Michael Amiridis began his term as the 30th president of the University of South Carolina on July 1, aiming to better the university and state by emphasizing student education and contributing to economic developments.
Amiridis was elected president by the board of trustees on Jan. 14 after a forum with the USC community. He comes from the University of Illinois Chicago (UIC) where he was the chancellor since 2015. Before that, he spent more than two decades at USC, serving six of those years as the university’s provost under former President Harris Pastides, whose last day as interim president was June 30.
Ahead of his departure, Pastides said he's optimistic about USC's future under Amiridis' leadership. The new president's main goal is to advance the university as a leader in South Carolina.
“We need right now is to move forward with the university — make a strong statement to the state that we are here. We are building the future of this state,” Amiridis said. “We're educating the next generation of leaders.”
The new president said he hopes to solidify USC's place as a top university by improving the impact of research programs, saying he plans to prioritize research, user-friendly initiatives and positive student experiences.
UIC serves as a leader in healthcare education and Amirdis said he hopes he can bring some of the lessons he learned as chancellor to facilitate USC’s growing healthcare enterprise and create more opportunities for students.
“It's an urban institution in the center of a global city, which gives a lot of opportunities for students, for internships, for working with industry, and that's something that I want to take,” Amiridis said. “We cannot duplicate it here, but we can duplicate the connections here. So our students have the same opportunities to work in the corporate environment, nonprofit organizations and so on.”
As one of the top schools in the nation for first-year experience, Amiridis said he plans to refocus USC’s initiatives to support student involvement and success.
“This university has a great history in terms of the first-year experience and the student experience. Everybody across the country knows about it, but that was 50 years ago,” Amiridis said. “Now, after a pandemic, with shifting demographics across the country and a different environment that we're facing, I think it's time to look at what is next.”
As one of his first large projects, Amiridis plans to organize a student summit in September where hundreds of USC students will meet for a facilitated discussion on their wants for the university. Deans and administrators will be allowed to attend with one expectation: “You don’t talk.”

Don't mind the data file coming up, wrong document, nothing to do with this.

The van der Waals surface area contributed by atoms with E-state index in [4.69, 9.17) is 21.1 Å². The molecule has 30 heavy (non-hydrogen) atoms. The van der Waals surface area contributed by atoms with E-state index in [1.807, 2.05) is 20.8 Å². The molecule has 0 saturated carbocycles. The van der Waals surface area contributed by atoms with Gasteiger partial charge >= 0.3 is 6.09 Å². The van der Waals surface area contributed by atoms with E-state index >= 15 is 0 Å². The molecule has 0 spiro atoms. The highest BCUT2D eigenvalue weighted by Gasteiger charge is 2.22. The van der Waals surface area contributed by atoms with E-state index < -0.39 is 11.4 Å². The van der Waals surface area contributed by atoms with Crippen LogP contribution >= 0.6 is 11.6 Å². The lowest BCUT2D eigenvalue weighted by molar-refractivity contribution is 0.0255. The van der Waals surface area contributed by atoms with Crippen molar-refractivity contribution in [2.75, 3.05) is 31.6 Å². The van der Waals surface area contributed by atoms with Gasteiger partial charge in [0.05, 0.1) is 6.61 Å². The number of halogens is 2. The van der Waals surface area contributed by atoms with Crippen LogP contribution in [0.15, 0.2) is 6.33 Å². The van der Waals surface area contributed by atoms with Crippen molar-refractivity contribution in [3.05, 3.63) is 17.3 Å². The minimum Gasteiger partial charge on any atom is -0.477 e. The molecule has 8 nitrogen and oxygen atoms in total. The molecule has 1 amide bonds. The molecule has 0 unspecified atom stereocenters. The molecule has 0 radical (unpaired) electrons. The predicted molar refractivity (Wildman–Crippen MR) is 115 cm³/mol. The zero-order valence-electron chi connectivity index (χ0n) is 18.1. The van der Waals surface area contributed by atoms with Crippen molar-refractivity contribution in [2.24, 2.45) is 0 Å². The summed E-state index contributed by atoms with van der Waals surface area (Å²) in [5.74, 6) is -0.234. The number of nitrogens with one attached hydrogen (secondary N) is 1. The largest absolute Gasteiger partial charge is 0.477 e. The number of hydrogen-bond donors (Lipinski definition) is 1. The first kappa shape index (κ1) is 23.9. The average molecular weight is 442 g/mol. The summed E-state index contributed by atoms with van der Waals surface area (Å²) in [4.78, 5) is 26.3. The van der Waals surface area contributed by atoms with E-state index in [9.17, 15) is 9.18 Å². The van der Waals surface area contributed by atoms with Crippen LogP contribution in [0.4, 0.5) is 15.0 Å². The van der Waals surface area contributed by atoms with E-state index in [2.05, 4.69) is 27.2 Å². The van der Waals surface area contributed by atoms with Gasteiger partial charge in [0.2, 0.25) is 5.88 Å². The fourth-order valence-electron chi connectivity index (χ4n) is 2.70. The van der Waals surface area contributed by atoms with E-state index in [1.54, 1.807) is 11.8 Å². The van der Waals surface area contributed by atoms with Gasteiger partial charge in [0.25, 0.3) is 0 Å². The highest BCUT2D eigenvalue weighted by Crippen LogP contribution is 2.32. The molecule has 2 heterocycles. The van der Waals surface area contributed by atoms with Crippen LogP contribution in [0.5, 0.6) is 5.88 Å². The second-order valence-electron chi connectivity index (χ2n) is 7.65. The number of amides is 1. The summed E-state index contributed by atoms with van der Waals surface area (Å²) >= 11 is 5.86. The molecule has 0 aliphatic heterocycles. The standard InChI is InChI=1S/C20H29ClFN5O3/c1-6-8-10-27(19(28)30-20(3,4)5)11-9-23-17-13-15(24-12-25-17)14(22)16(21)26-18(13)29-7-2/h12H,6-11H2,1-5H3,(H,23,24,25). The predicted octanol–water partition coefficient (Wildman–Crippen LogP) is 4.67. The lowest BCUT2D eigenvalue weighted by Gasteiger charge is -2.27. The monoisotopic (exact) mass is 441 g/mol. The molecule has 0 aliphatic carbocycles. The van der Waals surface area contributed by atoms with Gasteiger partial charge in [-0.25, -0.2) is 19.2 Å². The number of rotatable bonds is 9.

“I'm actually tired of listening to 60-year-olds with white hair pontificating about what the students want. In my experience, if you want to know what the students want, ask. So that's exactly what I'm going to do,” Amiridis said.
While Amiridis is freshly beginning the position, he said he has been active in planning for his presidency since he was elected in January. The university hired Donna Arnett as provost in April, and Amiridis is currently working on filling the rest of his cabinet.
“We do have some high-level administrative positions that are not filled that will be filled soon, so that'll be even more of a stabilizing force,” university spokesperson Jeff Stensland said. "So, I think people are pretty optimistic about the fact that we're on the right course for sure.”
Amiridis said he plans to prioritize finding leaders who are experienced and willing to debate.
“I love criticism. Because through criticism comes discussion and changes, right? So I'm very open to hearing from my vice presidents,” Amiridis said. “Where do we disagree, where do we agree and at the end, reach a consensus.”
Taking criticism well may prove important as Amiridis steps into a position characterized by controversy over the past three years. In the previous presidential search, Robert Caslen was elected by the board in a process that was determined to have "a fundamentally misguided governance culture" by the Association of Governing Boards of Universities and Colleges.
Caslen resigned in May 2021, causing Pastides to step in as interim president during a year that saw additional complaints about the controversial names of buildings and lack of accountability for the administration.
Amiridis plans to hire a cabinet that is experienced in order to help support him in these issues. He said the university "needs stability and experience in order to move forward."
In addition to meeting with students and faculty, Amiridis will also participate in a “Coming Home to Carolina” tour where he will visit USC’s satellite campuses and additional locations in and out of the state. The event began in July and will continue through September.
Amiridis said his mission plan for the university is to increase the quality of life for students and the community through education and research.
“Building the future of the state and building the future of the world,” Amiridis said. “And we do it by educating you and preparing you for the future.”